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The focus on materials, products and the safe use of them in buildings has taken a central stage with the ongoing implementation of the Building Safety Act 2022 (BSA 2022) which received Royal Assent on 28 April 2022.
Recognising the existence of a market distortion, BSA 2022 is the government's antidote to better regulation of the use of products and methods of construction to create a safer built environment, especially in relation to higher-risk residential buildings.
BSA 2022 has a far-reaching impact as it transcends several topics, some of which are listed below, in order to correct, develop and enhance the regulatory process. The list below is not exhaustive, which suggests the breadth of this Act.
The framework around BSA 2022 consists of various layers of primary and secondary legislation and much of this is subject to various consultations. It will create a structure that will allow regulatory authorities, owners and occupiers to access detailed information relating to their built environment. The focus of this article is the application of BSA 2022 in England. The layered application of the legislation through secondary legislation means certain powers to define and construct a specific regime for Wales exists. This is not covered here.
"Higher-risk buildings" have a special regime, and their definition varies within BSA 2022 between the construction and the operational phase.
There is a gateway regime which is currently expected to come into play this year for the construction phase. These gateways will create a start/stop regime and are trigger points requiring checks on safety measures for a relevant building at every stage.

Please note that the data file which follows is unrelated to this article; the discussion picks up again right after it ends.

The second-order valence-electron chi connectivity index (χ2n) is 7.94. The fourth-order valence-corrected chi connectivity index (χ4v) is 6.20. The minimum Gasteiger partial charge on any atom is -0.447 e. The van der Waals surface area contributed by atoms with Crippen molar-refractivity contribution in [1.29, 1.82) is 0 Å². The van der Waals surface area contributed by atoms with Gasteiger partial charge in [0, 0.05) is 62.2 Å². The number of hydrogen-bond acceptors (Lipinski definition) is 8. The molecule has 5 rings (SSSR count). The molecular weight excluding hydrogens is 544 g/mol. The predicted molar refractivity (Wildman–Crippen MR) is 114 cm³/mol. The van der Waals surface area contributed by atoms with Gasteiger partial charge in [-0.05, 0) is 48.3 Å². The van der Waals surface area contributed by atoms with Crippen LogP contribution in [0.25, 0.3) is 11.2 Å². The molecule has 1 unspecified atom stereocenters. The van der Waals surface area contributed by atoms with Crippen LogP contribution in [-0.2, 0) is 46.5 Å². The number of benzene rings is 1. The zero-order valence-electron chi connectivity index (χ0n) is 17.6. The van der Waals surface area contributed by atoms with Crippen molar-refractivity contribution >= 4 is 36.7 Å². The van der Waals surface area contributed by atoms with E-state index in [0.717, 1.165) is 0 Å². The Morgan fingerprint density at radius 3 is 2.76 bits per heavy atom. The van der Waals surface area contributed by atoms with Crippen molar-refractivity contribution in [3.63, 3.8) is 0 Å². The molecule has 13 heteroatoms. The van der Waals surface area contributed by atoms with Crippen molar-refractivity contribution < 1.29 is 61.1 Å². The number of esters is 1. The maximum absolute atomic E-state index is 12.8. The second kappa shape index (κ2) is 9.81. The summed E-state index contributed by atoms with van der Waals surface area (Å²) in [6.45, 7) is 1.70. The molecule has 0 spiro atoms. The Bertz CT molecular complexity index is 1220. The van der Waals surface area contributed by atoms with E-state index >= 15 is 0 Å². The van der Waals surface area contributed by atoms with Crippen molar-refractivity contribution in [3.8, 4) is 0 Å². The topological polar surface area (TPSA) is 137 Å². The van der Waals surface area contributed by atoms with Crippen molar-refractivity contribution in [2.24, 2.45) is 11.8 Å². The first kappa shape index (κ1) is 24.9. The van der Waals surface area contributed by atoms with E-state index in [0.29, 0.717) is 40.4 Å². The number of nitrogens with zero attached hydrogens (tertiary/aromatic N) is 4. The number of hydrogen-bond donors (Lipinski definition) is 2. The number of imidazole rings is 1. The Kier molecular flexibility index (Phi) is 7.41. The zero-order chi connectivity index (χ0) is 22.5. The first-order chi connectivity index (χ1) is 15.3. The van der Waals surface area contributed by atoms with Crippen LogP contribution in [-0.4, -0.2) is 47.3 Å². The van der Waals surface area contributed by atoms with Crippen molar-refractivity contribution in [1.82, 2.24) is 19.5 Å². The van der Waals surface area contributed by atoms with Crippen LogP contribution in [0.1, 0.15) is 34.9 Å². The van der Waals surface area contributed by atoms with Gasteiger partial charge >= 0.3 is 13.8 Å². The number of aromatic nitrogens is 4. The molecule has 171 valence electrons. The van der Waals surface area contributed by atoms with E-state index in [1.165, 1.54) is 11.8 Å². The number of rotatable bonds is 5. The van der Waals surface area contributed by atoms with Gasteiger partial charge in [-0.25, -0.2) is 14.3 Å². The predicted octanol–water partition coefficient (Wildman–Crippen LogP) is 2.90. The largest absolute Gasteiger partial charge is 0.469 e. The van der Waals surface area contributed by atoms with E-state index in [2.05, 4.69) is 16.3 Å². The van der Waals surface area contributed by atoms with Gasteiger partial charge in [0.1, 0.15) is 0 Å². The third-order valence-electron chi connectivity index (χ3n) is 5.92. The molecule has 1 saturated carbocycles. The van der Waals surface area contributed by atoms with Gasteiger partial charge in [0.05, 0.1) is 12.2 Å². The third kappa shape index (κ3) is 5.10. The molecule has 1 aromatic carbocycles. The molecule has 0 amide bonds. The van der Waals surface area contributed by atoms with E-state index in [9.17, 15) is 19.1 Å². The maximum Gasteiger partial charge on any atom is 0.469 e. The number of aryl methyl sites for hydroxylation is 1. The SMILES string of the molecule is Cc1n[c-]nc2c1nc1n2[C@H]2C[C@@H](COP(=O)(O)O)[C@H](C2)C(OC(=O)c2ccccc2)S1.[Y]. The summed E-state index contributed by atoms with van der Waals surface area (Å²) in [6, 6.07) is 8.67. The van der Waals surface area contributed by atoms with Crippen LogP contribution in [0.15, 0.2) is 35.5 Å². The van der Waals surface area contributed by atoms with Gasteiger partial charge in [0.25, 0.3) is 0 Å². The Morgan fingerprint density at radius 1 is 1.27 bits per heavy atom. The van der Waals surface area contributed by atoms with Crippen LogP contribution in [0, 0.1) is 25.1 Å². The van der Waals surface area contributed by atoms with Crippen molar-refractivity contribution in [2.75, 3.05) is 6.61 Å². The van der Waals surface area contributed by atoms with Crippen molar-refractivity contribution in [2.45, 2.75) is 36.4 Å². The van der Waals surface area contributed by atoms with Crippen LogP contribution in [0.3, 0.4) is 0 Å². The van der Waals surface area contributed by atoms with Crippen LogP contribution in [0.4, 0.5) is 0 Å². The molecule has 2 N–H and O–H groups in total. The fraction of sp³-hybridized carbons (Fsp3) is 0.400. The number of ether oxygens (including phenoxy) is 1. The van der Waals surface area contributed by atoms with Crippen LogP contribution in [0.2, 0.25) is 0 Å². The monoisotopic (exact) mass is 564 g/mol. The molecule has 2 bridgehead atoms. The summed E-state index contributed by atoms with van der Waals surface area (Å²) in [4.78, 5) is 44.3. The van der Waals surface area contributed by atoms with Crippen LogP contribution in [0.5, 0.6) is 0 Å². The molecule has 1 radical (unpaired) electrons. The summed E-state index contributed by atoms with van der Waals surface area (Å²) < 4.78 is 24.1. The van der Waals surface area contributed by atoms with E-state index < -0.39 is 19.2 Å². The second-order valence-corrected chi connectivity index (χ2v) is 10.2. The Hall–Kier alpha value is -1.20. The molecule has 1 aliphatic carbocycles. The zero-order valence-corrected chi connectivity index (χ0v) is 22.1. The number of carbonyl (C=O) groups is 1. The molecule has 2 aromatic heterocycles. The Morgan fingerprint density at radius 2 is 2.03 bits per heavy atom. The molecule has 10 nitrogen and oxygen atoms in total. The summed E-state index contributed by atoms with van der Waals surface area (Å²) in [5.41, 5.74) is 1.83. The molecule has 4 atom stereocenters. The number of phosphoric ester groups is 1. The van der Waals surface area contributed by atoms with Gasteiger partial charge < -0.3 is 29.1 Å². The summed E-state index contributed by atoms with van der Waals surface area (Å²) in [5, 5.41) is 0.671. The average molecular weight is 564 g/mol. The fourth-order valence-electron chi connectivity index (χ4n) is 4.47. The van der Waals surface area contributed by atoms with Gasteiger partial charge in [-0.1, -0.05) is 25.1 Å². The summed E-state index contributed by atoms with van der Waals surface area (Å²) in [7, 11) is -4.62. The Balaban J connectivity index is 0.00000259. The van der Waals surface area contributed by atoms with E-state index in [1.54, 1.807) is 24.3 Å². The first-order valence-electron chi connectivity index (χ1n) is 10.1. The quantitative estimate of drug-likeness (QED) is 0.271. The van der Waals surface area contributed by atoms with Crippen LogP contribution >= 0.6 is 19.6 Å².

Gateway one, planning phase, is already in force. Gateway two, pre-construction and gateway three, final certificate, are not yet in force. The government has indicated that the latter two and other provisions relating to high-risk buildings will come into force around 12 – 18 months from Royal Assent of BSA 2022. See here.
It is the new "Building Safety Regulator" who will oversee the safety standards of all buildings. Its focus however to start with is to implement the regulatory regime for High-rise Residential Buildings (HRBs). A full timetable of HRBS can be accessed here.
Registration for existing occupied HRBs opens.
Registration deadline for existing occupied buildings. From then on, all new buildings must be registered before being occupied. All occupied buildings must be registered by October 2023; after this date it is an offence if a building is occupied but not registered.
Building inspector and building control approver registers open.
The Building Safety Regulator becomes the new building control authority for HRBs.
From 1 October 2023 developers must apply to the Building Safety Regulator for building control approval before commencing work on any HRB.
The Building Safety Regulator starts to call in buildings for assessment and issue Building Assessment Certificates.
Requirements relating to registration of building inspectors and building control approvers become enforceable.
The golden thread of information, one of the key risk mitigation tools in BSA 2022, requires the maintenance of construction and safety information throughout the lifecycle of every higher-risk building. The requirement to maintain the golden thread of information is set to come into force 12-18 months from Royal Assent of BSA 2022. See: here.
Current owners or managers of HRBs should be aware that detailed and accurate information about their building will be required. It would therefore be prudent to start collecting such information now. See here.
Existing dutyholders under the Construction (Design and Management) Regulations 2015 will have new additional duties. See here.